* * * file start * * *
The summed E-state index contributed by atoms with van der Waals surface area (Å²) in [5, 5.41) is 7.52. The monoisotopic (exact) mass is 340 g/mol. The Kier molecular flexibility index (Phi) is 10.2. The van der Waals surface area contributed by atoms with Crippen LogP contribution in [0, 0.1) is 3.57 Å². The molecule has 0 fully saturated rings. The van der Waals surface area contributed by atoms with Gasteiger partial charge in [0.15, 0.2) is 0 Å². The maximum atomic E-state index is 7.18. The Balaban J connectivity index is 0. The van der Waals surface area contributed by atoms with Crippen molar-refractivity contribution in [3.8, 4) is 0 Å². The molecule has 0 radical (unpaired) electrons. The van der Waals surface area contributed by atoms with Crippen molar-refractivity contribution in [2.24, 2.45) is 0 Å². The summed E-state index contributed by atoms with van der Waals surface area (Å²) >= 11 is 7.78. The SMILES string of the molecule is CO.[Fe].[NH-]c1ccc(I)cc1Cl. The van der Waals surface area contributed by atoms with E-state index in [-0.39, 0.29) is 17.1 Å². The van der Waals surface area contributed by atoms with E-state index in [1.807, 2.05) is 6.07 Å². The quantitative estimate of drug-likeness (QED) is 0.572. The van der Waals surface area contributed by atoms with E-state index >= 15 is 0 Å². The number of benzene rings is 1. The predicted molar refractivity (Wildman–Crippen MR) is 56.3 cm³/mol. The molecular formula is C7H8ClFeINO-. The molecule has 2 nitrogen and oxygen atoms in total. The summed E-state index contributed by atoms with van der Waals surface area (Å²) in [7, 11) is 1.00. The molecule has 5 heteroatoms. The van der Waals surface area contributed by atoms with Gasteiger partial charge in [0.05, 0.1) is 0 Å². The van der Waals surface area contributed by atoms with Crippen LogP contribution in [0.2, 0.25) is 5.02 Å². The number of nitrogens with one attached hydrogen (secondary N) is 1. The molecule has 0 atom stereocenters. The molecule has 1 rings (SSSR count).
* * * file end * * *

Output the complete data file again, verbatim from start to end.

The summed E-state index contributed by atoms with van der Waals surface area (Å²) in [5, 5.41) is 7.52. The monoisotopic (exact) mass is 340 g/mol. The Kier molecular flexibility index (Phi) is 10.2. The van der Waals surface area contributed by atoms with Crippen LogP contribution in [0, 0.1) is 3.57 Å². The molecule has 0 fully saturated rings. The van der Waals surface area contributed by atoms with Gasteiger partial charge in [0.15, 0.2) is 0 Å². The maximum atomic E-state index is 7.18. The Balaban J connectivity index is 0. The van der Waals surface area contributed by atoms with Crippen molar-refractivity contribution in [3.8, 4) is 0 Å². The molecule has 0 radical (unpaired) electrons. The van der Waals surface area contributed by atoms with Crippen molar-refractivity contribution in [2.24, 2.45) is 0 Å². The summed E-state index contributed by atoms with van der Waals surface area (Å²) >= 11 is 7.78. The SMILES string of the molecule is CO.[Fe].[NH-]c1ccc(I)cc1Cl. The van der Waals surface area contributed by atoms with E-state index in [-0.39, 0.29) is 17.1 Å². The van der Waals surface area contributed by atoms with E-state index in [1.807, 2.05) is 6.07 Å². The quantitative estimate of drug-likeness (QED) is 0.572. The van der Waals surface area contributed by atoms with E-state index >= 15 is 0 Å². The number of benzene rings is 1. The predicted molar refractivity (Wildman–Crippen MR) is 56.3 cm³/mol. The molecular formula is C7H8ClFeINO-. The molecule has 2 nitrogen and oxygen atoms in total. The summed E-state index contributed by atoms with van der Waals surface area (Å²) in [7, 11) is 1.00. The molecule has 5 heteroatoms. The van der Waals surface area contributed by atoms with Gasteiger partial charge in [0.05, 0.1) is 0 Å². The van der Waals surface area contributed by atoms with Crippen LogP contribution in [0.2, 0.25) is 5.02 Å². The number of nitrogens with one attached hydrogen (secondary N) is 1. The molecule has 0 atom stereocenters. The molecule has 1 rings (SSSR count).